Exhibition

Chanel and the feather as a sign of modernity

Appliqué of feathers of the Rhea (small ostrich) and cock feathers for Chanel Haute Couture S/S 2013, by Maison Lemarié, Paris. Photo: Vincent Lappartient for Maison Lemarié

Appliqué of feathers of the Rhea (small ostrich) and cock feathers for Chanel Haute Couture S/S 2013, by Maison Lemarié, Paris. Photo: Vincent Lappartient for Maison Lemarié

Since feathers are considered a fragile material, and expensive when coming from exotic birds, they used to be shown only as a crown on top of the hairdo, as a head plume. In the twentieth century, the great couturiers gave it a new breath of life by exploiting a rare quality, its mobility, its reactivity to the slightest turbulence of the air, a true sign of freedom. The feather’s conquest of allure has gradually taken place from the 1920s, under the impetus in particular of Coco Chanel.

Initially reserved for the hat, it finally invaded the entire outfit, taking in turn an allure that was provocative, surrealist, feminine, feminist, luxurious, quirky, day-to-day or spectacular. Its fragility and its price initially made it an eloquent symbol of luxury and singular elegance. If, with hats becoming increasingly rare, the feather has gradually lost its distinctive significance, it will find other nuances in the celebration of the excellence of haute couture and a multi-faceted femininity.

Mlle Gabrielle Dorziat wearing one of Chanel's first hats, in Les Modes, nr. 137, May 1912. Erfhoedbibliotheek Hendrik Consience, Antwerp, catalogue nr. B 38257

Mlle Gabrielle Dorziat wearing one of Chanel’s first hats, in Les Modes, nr. 137, May 1912. Erfhoedbibliotheek Hendrik Consience, Antwerp, catalogue nr. B 38257

‘The women whom I saw at the races were wearing enormous pies on their heads, monuments made of feathers, enriched by fruit and aigrettes, Gabrielle Chanel remoistened in her confessions to Paul Morand. Despite that aversion to ornaments that made women look like circus horses, Chanel began as a milliner.
Her hats were immediately identified as a new style. Worn by the actress Gabrielle Dorziat, they were characterized by their simplicity of form, precursor of the ‘poverty chic destitution’, which the couturiere promoted. A journalist noted: ‘Her black hats adorned with superb aigrettes, with which she embellished the beauty of the exquisite actress, have an allure which is at the same time rich and simple, and of a very finely Parisian genre.’ Instead of the decorative overload that characterized the millinery compositions of her time, she offered the simplicity of a single feather, as a simple, effective and graphic fashion gesture. A single feather, aigrette or ostrich plume would triumphantly enhance the severity of the construction.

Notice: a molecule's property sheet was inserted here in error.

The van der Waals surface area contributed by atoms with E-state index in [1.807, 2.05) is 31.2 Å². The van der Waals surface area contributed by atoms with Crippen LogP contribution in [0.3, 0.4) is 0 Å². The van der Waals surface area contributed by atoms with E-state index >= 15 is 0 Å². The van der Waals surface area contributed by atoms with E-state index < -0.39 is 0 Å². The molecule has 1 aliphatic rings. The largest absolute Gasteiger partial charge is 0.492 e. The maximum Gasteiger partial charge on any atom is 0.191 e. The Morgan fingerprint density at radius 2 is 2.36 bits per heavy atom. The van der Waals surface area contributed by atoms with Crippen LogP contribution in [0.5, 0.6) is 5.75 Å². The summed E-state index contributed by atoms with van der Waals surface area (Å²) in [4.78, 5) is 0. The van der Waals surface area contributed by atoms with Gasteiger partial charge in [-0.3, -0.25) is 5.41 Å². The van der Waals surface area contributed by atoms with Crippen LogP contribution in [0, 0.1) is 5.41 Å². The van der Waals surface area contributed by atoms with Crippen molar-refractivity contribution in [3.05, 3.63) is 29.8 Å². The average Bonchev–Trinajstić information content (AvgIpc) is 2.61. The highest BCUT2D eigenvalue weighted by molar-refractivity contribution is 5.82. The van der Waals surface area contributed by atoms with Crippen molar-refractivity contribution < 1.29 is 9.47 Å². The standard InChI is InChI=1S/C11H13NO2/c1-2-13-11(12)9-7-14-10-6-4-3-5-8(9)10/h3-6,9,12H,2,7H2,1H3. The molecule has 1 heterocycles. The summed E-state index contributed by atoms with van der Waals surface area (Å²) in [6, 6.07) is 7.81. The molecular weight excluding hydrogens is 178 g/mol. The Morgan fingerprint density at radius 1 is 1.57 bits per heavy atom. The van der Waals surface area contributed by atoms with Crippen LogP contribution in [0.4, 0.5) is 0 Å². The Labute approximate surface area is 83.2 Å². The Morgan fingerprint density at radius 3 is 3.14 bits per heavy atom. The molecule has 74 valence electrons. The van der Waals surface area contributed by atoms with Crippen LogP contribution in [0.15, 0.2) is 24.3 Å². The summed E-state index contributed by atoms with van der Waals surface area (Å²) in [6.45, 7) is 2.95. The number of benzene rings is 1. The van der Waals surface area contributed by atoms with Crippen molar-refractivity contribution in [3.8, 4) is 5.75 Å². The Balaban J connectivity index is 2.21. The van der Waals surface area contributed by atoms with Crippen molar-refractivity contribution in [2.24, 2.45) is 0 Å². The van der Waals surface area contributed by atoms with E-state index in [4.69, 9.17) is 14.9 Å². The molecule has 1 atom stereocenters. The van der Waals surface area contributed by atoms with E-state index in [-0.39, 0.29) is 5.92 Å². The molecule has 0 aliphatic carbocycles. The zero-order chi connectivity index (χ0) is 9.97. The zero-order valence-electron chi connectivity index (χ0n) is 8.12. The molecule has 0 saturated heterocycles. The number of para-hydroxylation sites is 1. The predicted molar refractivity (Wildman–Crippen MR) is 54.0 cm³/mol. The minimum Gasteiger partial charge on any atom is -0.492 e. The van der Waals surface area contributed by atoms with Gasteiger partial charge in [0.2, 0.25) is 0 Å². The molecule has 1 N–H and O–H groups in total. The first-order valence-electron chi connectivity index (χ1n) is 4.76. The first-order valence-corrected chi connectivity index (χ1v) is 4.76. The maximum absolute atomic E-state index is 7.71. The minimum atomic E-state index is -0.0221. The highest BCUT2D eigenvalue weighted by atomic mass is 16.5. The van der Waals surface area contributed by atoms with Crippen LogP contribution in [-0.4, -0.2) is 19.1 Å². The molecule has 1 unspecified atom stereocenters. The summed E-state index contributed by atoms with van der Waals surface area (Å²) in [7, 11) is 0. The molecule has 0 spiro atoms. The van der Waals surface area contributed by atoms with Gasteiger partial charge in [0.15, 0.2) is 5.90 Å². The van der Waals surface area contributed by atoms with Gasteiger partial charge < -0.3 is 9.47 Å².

The hat is the pedestal of a feather which signs the spirituality of a woman marching on towards modernity. Another sign of modernity, the feather is no longer only employed as a decoration of the head. Armed with large fantails of ostrich feathers or almost fluorescent colors, women went out in dancing dresses and coats trimmed with feathers. An alternative to the decoration of fringes, those feather decorations were the indispensable testamentary corollaries of the ‘roaring twenties’ immoderate taste for parties, night clubs, tangos and Charlestons. The feather, like the fringes moved to the frenzied rhythm of a period that was intoxicated by jazz and the finest Champagne.

Chanel, Haute Couture A/W 2004-2005. Ensemble consisting of a tweed vest with feathers embroidered in a braid, a long strapless dress with fine mousse line shoulder traps and a sur-jupe in silk pleaded mousse line decorated with ruche feathers. Comma-formed cap with feathers and a mousse line flower. Photo: Monica Ho

Chanel, Haute Couture A/W 2004-2005. Ensemble consisting of a tweed vest with feathers embroidered in a braid, a long strapless dress with fine mousse line shoulder traps and a sur-jupe in silk pleaded mousse line decorated with ruche feathers. Comma-formed cap with feathers and a mousse line flower. Photo: Monica Ho

Feathers weighed down Chanel’s dancing dresses, her concession to that gaiety of the 1920s. The couturier was to keep this taste for feathers but to a lesser extent, reduced to a plume, on her hats of the 1930s and, at the collars and the wrists, on her suits of the 1960s.

(this text is an excerpt from the catalogue Birds of Paradise. Feathers and Plumes in Fashion, ISBN: 978 94 014 1546 0, published by Lannoo)